There has been much concern about the drought and our fish and wildlife. Sure we will get some showers and even possibly some heavy rains, but it will take several days of that to break the dry spell. Since there were so many folks concerned, I went to the most knowledgeable resource of information that I’m familiar with.Mrs. Terri Looney is the conservation resource agent for both Jefferson and Chambers counties. Her specialties include all things aquatic. Looney confided that a prolonged drought such as we have experienced could — repeat, could — have detrimental effects on area wildlife. Both marsh dwelling arrivals such as fur bearers and alligators as well as birds do need fresh water for survival. It seems that many of them could die, and all of them must move in search of water. Feeding and reproduction will suffer. None of these things are good right now, but with a bumper crop of ducks heading our way in a few months, the lack of water will not be conducive to their staying around.
So far as the sea life is concerned, the oysters that are recovering from Hurricane Ike will be in trouble. Oysters can survive in pure saltwater, according to Mrs. Looney, but they will be susceptible to disease. This would also be the case in prolonged periods of too little fresh water. Dead oyster reefs do, however, attract many game fish.As of now, the local saltwater fishing action has been really good. With saltwater now in our rivers, there are saltwater fish being caught all the way up to the barrier on the Neches River. A heavy rain will serve to put more fresh water in the rivers and help move the fish back into the lakes and bays. Several tropical storms will move the fish down to the south end of Sabine Lake, Big Lake, and out to the jetty.
Inland saltwater fishing has been best for speckled trout, sand trout, and in some cases, large croakers. There has also been some good flounder action taking place. Should there not be some major change in the weather and with so much bait around, the fish catching will remain top notch. The specks are attracting the most attention There have been some fairly strong winds occurring from mid-morning until after dark each evening. After that it seems to wane, which allows for smother water and some good night angling. Folks with generators to furnish electricity for portable floodlights have enjoyed some really top-notch action. The shrimp and baitfish will be attracted to the light being spotted on the water. The specks will come along to feed upon the bait. Whenever the speckled trout arrive, you can actually see them like fast shadows under the surface or you can hear them strike the bait. It’s not normally a strike such as a bass taking a topwater lure. There will be a telltale popping sound that is easily identifiable as a speck. Whenever that sound begins, get a bait or lure into the area of the sound and expect a quick strike.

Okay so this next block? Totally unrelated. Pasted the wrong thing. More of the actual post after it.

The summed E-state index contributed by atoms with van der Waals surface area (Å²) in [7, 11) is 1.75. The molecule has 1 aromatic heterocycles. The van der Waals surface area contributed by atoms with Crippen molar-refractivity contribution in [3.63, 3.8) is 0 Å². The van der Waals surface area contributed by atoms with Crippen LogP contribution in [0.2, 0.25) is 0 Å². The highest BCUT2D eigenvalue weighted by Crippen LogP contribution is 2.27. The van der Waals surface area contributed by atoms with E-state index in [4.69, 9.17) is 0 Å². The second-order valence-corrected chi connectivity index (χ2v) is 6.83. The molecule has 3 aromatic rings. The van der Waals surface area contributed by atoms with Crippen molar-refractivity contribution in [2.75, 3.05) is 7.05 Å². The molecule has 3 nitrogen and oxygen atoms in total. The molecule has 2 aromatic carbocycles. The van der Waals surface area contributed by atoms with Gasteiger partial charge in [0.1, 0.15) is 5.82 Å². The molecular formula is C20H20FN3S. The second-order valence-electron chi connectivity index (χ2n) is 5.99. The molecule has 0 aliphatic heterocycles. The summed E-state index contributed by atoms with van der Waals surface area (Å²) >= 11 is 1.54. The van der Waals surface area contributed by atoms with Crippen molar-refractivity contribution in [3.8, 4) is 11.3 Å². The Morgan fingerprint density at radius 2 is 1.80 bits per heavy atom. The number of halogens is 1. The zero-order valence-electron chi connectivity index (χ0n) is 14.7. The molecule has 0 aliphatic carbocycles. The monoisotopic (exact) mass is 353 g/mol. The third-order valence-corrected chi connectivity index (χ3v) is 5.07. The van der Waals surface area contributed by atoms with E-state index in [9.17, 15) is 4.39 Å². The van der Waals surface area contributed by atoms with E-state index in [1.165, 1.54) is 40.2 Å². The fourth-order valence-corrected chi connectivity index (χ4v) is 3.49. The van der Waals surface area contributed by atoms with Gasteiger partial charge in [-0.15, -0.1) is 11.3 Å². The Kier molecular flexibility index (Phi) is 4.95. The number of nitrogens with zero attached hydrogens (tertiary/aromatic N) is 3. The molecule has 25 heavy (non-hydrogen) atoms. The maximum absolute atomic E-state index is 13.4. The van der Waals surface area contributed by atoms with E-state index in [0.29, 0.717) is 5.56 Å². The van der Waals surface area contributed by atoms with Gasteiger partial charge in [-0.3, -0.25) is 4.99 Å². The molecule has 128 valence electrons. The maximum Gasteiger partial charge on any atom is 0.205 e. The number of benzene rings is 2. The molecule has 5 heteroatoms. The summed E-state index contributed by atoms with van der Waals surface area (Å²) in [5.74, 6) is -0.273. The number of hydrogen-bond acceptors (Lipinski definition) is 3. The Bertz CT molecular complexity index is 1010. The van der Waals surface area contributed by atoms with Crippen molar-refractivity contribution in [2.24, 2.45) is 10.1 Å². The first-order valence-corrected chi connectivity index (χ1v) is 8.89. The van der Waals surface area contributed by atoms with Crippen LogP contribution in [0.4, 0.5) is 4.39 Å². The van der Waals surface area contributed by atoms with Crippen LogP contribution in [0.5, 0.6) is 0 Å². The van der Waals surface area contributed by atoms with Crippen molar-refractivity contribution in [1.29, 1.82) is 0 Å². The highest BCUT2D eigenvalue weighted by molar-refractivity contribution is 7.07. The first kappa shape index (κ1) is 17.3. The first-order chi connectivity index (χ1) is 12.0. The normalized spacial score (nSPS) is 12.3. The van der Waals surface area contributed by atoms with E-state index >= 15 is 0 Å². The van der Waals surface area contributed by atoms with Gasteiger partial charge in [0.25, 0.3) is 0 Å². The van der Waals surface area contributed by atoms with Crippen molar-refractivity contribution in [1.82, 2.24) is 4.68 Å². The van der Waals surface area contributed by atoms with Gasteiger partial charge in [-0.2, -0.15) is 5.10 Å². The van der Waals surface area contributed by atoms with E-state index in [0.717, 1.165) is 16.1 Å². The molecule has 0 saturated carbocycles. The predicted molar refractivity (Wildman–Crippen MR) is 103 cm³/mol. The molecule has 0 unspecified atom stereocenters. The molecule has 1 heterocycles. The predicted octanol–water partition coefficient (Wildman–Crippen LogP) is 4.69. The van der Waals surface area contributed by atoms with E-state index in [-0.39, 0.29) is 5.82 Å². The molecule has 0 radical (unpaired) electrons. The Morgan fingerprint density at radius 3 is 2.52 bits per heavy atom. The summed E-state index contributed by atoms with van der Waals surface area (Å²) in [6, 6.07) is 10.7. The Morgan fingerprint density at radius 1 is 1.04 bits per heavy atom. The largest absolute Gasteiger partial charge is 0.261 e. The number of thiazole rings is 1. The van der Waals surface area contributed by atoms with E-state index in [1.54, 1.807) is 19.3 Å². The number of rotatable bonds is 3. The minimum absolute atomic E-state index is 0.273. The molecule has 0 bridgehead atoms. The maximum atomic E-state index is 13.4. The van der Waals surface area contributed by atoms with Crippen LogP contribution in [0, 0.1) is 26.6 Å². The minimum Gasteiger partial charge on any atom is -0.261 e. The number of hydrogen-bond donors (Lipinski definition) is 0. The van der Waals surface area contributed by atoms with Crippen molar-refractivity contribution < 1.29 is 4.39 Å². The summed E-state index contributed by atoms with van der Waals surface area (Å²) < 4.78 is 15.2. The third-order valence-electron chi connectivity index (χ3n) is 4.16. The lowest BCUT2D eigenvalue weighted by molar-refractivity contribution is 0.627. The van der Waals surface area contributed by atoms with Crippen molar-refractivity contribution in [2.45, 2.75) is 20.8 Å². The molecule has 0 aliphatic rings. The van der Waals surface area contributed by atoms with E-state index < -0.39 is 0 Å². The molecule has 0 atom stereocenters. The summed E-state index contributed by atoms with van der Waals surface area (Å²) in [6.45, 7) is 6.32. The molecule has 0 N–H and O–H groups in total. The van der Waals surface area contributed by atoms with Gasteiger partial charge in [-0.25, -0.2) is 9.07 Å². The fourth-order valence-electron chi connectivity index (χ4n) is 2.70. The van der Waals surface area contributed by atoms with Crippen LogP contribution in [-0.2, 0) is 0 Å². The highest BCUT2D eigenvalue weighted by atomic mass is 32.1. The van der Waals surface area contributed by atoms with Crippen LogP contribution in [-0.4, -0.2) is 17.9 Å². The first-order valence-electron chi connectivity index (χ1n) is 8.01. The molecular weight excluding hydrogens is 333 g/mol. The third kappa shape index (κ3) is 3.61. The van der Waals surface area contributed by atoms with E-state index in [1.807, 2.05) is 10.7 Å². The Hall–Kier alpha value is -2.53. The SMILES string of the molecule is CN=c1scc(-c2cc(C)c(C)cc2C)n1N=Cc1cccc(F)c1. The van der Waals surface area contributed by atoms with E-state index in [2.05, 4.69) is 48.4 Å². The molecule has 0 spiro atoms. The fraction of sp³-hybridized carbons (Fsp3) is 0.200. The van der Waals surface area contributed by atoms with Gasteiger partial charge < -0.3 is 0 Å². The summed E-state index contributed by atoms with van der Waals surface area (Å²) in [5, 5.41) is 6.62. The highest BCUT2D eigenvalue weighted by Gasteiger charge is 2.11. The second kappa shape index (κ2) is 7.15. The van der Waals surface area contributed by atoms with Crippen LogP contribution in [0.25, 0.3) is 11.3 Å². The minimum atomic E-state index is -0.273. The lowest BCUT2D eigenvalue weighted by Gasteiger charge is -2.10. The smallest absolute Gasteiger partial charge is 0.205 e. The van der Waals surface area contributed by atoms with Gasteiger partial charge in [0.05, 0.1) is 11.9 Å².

What I’ve found over the years is that speckled trout will feed in intervals. They will show up in good numbers for awhile and suddenly they will disappear completely. Sometimes the lull will last an hour or so and sometimes it will last much longer. No mater the pattern, there seems to be a trigger that sets the specks to feeding right at daylight, so be ready for that.
When heading out for so some night speckled trout fishing, be sure to check on the wind and weather. Still, humid nights are best. Any windy or stormy weather would not be good times to head out.
There are several types of lights that are productive for the night fishing scene. There are green, black and plain high wattage spotlights. All of them will attract the bait, thus the predator fish.
The lighted fishing piers such as the Walter Umphrey Pier at the southeast end of Pleasure Island is a popular night fishing area. Hackberry Rod and Gun in Louisiana has gone a step further. They offer a big air-conditioned boat rigged just for night anglers. This situation is super comfortable with a load of amenities for the night antler’s comfort. It’s cooler at night also.
You may contact Mrs. Looney at (409) 835-8451 about pond care. Hackberry Rod and Gun’s telephone number is (888) 762-3391.
Tune in to KSET 1300 at 6 p.m. on Thursdays for Billy Halfin Outdoors and listen to the updates daily at 7:25 a.m., 12:25 p.m. and 6:25 p.m.